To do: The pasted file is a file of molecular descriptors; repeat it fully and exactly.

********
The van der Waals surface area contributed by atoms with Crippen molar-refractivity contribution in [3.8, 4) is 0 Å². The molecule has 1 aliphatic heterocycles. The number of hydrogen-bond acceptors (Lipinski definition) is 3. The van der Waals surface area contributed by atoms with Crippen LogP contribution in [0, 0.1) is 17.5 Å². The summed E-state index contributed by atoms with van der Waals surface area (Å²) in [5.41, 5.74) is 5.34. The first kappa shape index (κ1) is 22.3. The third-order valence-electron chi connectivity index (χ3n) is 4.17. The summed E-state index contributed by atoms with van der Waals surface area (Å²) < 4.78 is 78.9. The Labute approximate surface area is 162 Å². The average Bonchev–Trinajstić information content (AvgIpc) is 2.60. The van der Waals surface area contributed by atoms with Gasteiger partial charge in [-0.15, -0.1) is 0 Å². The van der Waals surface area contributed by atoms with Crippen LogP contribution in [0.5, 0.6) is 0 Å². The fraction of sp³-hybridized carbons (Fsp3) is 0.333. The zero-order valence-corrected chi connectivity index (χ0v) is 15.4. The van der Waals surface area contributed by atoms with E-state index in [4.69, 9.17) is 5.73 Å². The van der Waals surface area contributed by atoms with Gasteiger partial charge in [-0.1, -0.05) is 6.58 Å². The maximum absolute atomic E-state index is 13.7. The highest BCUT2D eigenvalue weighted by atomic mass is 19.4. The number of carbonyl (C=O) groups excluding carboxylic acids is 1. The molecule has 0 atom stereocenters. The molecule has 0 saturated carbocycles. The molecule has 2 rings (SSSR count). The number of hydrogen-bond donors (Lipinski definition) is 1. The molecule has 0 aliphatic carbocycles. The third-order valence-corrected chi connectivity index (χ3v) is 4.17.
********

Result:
The van der Waals surface area contributed by atoms with Crippen molar-refractivity contribution in [3.8, 4) is 0 Å². The molecule has 1 aliphatic heterocycles. The number of hydrogen-bond acceptors (Lipinski definition) is 3. The van der Waals surface area contributed by atoms with Crippen LogP contribution in [0, 0.1) is 17.5 Å². The summed E-state index contributed by atoms with van der Waals surface area (Å²) in [5.41, 5.74) is 5.34. The first kappa shape index (κ1) is 22.3. The third-order valence-electron chi connectivity index (χ3n) is 4.17. The summed E-state index contributed by atoms with van der Waals surface area (Å²) < 4.78 is 78.9. The Labute approximate surface area is 162 Å². The average Bonchev–Trinajstić information content (AvgIpc) is 2.60. The van der Waals surface area contributed by atoms with Gasteiger partial charge in [-0.15, -0.1) is 0 Å². The van der Waals surface area contributed by atoms with Crippen LogP contribution in [0.5, 0.6) is 0 Å². The fraction of sp³-hybridized carbons (Fsp3) is 0.333. The zero-order valence-corrected chi connectivity index (χ0v) is 15.4. The van der Waals surface area contributed by atoms with E-state index in [4.69, 9.17) is 5.73 Å². The van der Waals surface area contributed by atoms with Gasteiger partial charge in [-0.1, -0.05) is 6.58 Å². The maximum absolute atomic E-state index is 13.7. The highest BCUT2D eigenvalue weighted by atomic mass is 19.4. The number of carbonyl (C=O) groups excluding carboxylic acids is 1. The molecule has 0 atom stereocenters. The molecule has 0 saturated carbocycles. The molecule has 2 rings (SSSR count). The number of hydrogen-bond donors (Lipinski definition) is 1. The molecule has 0 aliphatic carbocycles. The third-order valence-corrected chi connectivity index (χ3v) is 4.17.